The Reasonable Accommodation Trap.

AuthorDemaria, Alfred T.
Position[HR UPDATE]

* Many employers mishandle workplace disability issues and, acting out of what they believe to be "common sense," become victims of savvy employment lawyers who exploit the nuances of disability law. Here are common mistakes to avoid.

Failure to recognize that an accommodation request was made. A best practice is to have a policy that requires employees to consult with your human resources department, or upper management--rather than supervisors--if they need an accommodation.

Requesting too much medical information in order to provide an accommodation. Both federal and state laws restrict an employer's ability to make disability-related inquiries.

Denying an accommodation request because the employee did not provide a solution. Even if an employee does not offer a solution, the employer must still engage in the interactive process to determine if a reasonable accommodation can be made.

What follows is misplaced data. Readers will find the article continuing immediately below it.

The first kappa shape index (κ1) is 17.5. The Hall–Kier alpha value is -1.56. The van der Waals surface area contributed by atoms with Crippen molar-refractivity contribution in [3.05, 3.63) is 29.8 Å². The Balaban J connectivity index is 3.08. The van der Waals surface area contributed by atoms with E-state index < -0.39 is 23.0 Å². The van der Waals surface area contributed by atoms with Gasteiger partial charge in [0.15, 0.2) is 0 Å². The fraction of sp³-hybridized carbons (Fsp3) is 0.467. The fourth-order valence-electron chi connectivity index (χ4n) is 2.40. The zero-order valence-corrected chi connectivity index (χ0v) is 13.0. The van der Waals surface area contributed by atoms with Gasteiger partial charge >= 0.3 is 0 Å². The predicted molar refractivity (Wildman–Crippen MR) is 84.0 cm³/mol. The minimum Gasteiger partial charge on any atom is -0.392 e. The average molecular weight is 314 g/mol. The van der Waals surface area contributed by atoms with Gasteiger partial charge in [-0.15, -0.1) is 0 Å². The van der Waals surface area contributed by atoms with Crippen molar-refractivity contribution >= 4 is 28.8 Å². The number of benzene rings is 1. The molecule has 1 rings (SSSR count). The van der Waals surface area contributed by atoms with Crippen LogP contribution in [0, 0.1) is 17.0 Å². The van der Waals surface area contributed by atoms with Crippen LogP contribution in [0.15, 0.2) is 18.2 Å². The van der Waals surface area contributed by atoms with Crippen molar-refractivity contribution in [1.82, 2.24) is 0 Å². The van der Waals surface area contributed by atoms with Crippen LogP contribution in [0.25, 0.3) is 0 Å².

Ending the accommodation dialogue with the employee because no reasonable accommodation would allow the employee to perform the job's essential functions. If an employee cannot perform the essential functions of the job, the employer should see if other accommodations can be made such as reassigning the employee to an open position, telecommuting, allowing the employee to work part time or providing the employee with an unpaid leave of absence. Even if the request is unreasonable, the employer must engage in interactive dialogue.

Claim the "we have never done that before" defense. Just because it has never been done before does not mean that it cannot be a reasonable accommodation. Telecommunication is one example that is becoming more popular as a "reasonable accommodation."

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